Let tourists come
Safe Space

Let tourists come

Let tourists come

It is Holy Week and for the nondevout this means a rare week of rest. It also means that this is one of the busiest weeks for the tourism industry.

My family has been residents, for many years now, in a town that relies heavily on tourism. It is an interesting vantage point, seeing the ebb and flow of tourists and the accompanying bustle of services that accommodate these weekend warriors.

We have adapted to this cycle, mostly staying in during the weekends and relishing the peace and quiet during the weekdays. I have friends who reside in much more popular destinations such as Baguio and Boracay and I often hear them bemoan the arrival of tourists in their area. Yes, large crowd of tourists come with a cost.


They put enormous pressure on traffic and sewage systems. If not well regulated, they can also do irreversible damage to the environment that attracted them in the first place. I somehow have never developed that NIMBY (“not-in-my-backyard!”) attitude because I have witnessed what it is like when tourists disappear.


When COVID-19 hit, our area—like a lot of other tourist towns—became a ghost town. Due to severe quarantine and movement restrictions, tourism came to a standstill. Since our work could be done remotely, we were not personally affected. Others, however, that relied on tourists renting out their boats and eating from their diners, suffered greatly.

The sea was now silent, undisturbed by tourist activity. This sense of quiet, once longed for, became a source of unease as travel restrictions kept extending. Some people had to move away, in order to look for other sources of income. Granted, it wasn’t only tourism that suffered. Fishing activities were also hampered by quarantine policies. The sea, whether through tourism or fishing, was the source of life for our community.

Tourism helps diversify livelihood, creating jobs where there were none. A strong fishing community remains, as can be appreciated when one wakes up early enough to see the colorful boats head out (and woe to the marketgoer who misses out on today’s catch because they slept in—and by marketgoer, I mean me).

Tourism, however, can provide a safety net for the ever-increasing unpredictability of fishing by creating extra income through the ferrying of touring divers. Dining and accommodations in the area also rely heavily on weekend tourists. Dining has been extremely local here, with a McDonald’s finally popping up just last month (though Jollibee has beat them to it by setting up in a nearby town). Once we had gained awareness of how much tourism matters, we committed to not stopping at the mega-gas stops populating South Luzon Expressway and instead patronize the local goto and lomi shops.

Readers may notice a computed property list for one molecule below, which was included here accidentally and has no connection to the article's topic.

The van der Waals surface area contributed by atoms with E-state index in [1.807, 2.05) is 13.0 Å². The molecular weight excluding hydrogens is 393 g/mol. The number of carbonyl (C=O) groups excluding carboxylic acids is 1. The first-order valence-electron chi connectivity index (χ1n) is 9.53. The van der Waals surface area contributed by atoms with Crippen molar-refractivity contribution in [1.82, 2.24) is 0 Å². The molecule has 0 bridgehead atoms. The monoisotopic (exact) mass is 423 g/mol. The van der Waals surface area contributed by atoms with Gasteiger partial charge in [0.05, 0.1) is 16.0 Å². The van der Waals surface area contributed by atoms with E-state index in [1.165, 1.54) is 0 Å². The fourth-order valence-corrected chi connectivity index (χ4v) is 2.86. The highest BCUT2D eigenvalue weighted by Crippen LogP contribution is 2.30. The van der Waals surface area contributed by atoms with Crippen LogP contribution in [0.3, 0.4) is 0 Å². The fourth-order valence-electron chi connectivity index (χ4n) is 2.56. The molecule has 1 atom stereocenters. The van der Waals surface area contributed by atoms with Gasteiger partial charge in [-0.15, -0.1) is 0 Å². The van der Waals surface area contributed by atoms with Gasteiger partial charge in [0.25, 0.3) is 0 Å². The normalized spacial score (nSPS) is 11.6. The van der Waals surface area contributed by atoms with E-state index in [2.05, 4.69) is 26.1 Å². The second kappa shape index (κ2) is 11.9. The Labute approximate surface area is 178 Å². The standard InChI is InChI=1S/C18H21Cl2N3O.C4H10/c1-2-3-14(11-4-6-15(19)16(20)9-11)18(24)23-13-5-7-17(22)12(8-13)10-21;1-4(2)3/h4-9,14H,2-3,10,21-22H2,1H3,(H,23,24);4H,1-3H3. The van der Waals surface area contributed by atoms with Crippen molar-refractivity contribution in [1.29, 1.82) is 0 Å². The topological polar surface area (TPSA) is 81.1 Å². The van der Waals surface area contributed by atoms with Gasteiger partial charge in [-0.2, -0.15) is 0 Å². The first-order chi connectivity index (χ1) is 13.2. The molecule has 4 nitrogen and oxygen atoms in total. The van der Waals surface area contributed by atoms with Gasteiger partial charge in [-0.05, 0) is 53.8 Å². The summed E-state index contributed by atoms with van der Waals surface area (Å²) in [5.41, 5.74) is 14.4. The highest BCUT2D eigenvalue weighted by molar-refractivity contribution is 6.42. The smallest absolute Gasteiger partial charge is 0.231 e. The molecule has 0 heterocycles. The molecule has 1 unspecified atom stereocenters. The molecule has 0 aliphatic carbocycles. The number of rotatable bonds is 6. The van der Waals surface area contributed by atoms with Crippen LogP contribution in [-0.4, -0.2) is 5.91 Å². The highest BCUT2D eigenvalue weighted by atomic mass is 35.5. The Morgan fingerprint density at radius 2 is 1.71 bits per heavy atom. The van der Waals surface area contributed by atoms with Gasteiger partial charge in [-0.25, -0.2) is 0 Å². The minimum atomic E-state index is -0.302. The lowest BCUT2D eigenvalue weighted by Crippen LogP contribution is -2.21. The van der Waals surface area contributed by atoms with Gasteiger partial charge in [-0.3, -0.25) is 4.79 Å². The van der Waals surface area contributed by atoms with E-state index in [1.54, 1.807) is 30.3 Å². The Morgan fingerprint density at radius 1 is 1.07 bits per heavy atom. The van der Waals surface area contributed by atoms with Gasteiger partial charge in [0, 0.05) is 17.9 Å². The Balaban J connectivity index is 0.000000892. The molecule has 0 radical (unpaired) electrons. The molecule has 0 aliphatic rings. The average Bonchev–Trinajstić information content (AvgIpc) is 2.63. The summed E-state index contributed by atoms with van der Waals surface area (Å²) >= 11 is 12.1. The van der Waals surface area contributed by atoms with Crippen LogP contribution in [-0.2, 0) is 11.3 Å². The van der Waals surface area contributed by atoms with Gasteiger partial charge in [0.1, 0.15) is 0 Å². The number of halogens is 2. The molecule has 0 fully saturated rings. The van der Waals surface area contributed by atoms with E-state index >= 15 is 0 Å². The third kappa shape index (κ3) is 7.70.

At the same time, tourism is a double-edged sword. The warnings from other towns besotted by tourists resonate whenever we hear news of reefs being damaged and fishes suffocating from oil spills. More than the individual tourists, it is the commitment of local government that makes the difference between a thriving ecotourism and a town that greeds its way into extinction.

The drive to our area, for example, is lined with huge oil refineries. How they are allowed to set up along the Verde Island Passage is beyond my memory. While tourists already pay some form of environmental tax, we have yet to see anyone guarding the sea, ensuring responsible behavior. We have seen boats sneak out trash, the trail of trash debris betraying their actions, without consequence.


Overall, we get to enjoy more balance as compared to other tourist places. Perhaps it is because our area generally lends itself to a relatively niche tourism—adventure divers who are willing to spend and train to experience marine biodiversity firsthand.

The requisite orientation and training for this underwater activity means that they at least have been taught environmental etiquette such as no touching of anything while underwater, lest they destroy corals and disrupt the fragile ecosystem. Thus, we have less incidents of irresponsible tourist behavior, though we have had to bellow out to wayward snorkelers standing on marine sanctuaries, warning them to get off the rocks.

Our beaches are rocky, therefore not appealing to the general masses. It is difficult to traverse the beach by foot, necessitating kayaks and bangkas if you want to enjoy the view of the coastline. Resorts are tucked away, hidden from view unlike the public stretches in Boracay.

Now, whenever I see boats full of divers, I breathe a sigh of relief for the workers that rely on their business. It gets noisy at times, yes, but that, too, is now welcome. That noise is the sound of life bouncing back. It is the sound of folks that no longer need to find another source of income or to have to move to the city to feed their families. We welcome the noise because we know that it is temporary; we will have time for quiet on Mondays. For now, let the tourists come.


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TAGS: holy week, opinion, tourists

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